An innovative machine learning approach has been shown to rapidly predict multiple protein configurations. A new paper presents the method that predicts the relative populations of protein conformations using AlphaFold 2 (an AI-powered method that enables the accurate prediction of protein structures).

This work will advance the understanding of protein dynamics and functions. The authors noted that the technique is accurate, fast, cost-effective, and has the potential to revolutionize drug discovery by uncovering more targets for new treatments.

This work is published in Nature Communications in the article, “High-throughput prediction of protein conformational distributions with subsampled AlphaFold2.”

The work of Gabriel Monteiro da Silva, a PhD candidate in molecular biology, cell biology, and biochemistry at Brown University, tries to improve computational methods to model protein dynamics. For this study, he experimented with AlphaFold 2.

“During most cellular processes, proteins will change shape dynamically,” Monteiro da Silva said. “In order to match protein targets to drugs to treat cancer and other diseases, we need a more accurate understanding of these physiological changes. We need to go beyond 3D shapes to understanding 4D shapes, with the fourth dimension being time. That’s what we did with this approach.”

While Monteiro da Silva said that the accuracy of AlphaFold 2 has revolutionized protein structure prediction, the method has limitations: It allows scientists to model proteins only in a static state at a specific point in time. The authors further that sentiment when they write that although AlphaFold 2 has shown exceptional accuracy and speed, “it is designed to predict proteins’ ground state conformations and is limited in its ability to predict conformational landscapes.” In this study, they demonstrated how AlphaFold 2 “can directly predict the relative populations of different protein conformations by subsampling multiple sequence alignments.”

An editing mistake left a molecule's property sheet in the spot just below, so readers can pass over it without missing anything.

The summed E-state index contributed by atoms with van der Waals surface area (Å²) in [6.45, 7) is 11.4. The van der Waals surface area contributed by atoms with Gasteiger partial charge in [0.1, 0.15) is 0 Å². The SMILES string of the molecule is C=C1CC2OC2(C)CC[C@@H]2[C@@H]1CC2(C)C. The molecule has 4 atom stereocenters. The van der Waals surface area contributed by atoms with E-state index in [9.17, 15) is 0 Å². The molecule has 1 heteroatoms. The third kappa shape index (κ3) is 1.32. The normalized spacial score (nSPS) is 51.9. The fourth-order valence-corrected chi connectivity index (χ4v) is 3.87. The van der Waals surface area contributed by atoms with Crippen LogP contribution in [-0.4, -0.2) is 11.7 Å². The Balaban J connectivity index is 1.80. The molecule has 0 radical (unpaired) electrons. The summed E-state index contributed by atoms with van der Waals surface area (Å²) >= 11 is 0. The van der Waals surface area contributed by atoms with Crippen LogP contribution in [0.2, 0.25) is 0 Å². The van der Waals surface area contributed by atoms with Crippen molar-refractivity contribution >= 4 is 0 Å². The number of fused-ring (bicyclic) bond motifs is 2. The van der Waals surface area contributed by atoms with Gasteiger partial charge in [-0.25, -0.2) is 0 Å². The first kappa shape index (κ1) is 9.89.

The researchers were able to manipulate the evolutionary signals from the protein to use AlphaFold 2 to rapidly predict multiple protein conformations, as well as how often those structures are populated.

“If you understand the multiple snapshots that make up the dynamics of what’s going on with the protein, then you can find multiple different ways of targeting the proteins with drugs and treating diseases,” said Brenda Rubenstein, PhD, associate professor of chemistry and physics at Brown University.

The researchers tested their method against nuclear magnetic resonance experiments on two proteins “with drastically different amounts of available sequence data”—Abl1 kinase and the granulocyte-macrophage colony-stimulating factor. They predicted changes in their relative state populations with more than 80% accuracy.

The researchers noted that existing computational methods are cost- and time-intensive. “They’re expensive in terms of materials, in terms of infrastructure; they take a lot of time, and you can’t really do these computations in a high throughput kind of way—I’m sure I was one of the top users of GPUs in Brown’s computer cluster,” Monteiro da Silva said. “On a larger scale, this is a problem because there’s a lot to explore in the protein world: how protein dynamics and structure are involved in poorly understood diseases, in drug resistance, and in emerging pathogens.”

As for next steps, the research team is refining their machine learning approach, making it more accurate as well as generalizable, and more useful for a range of applications.

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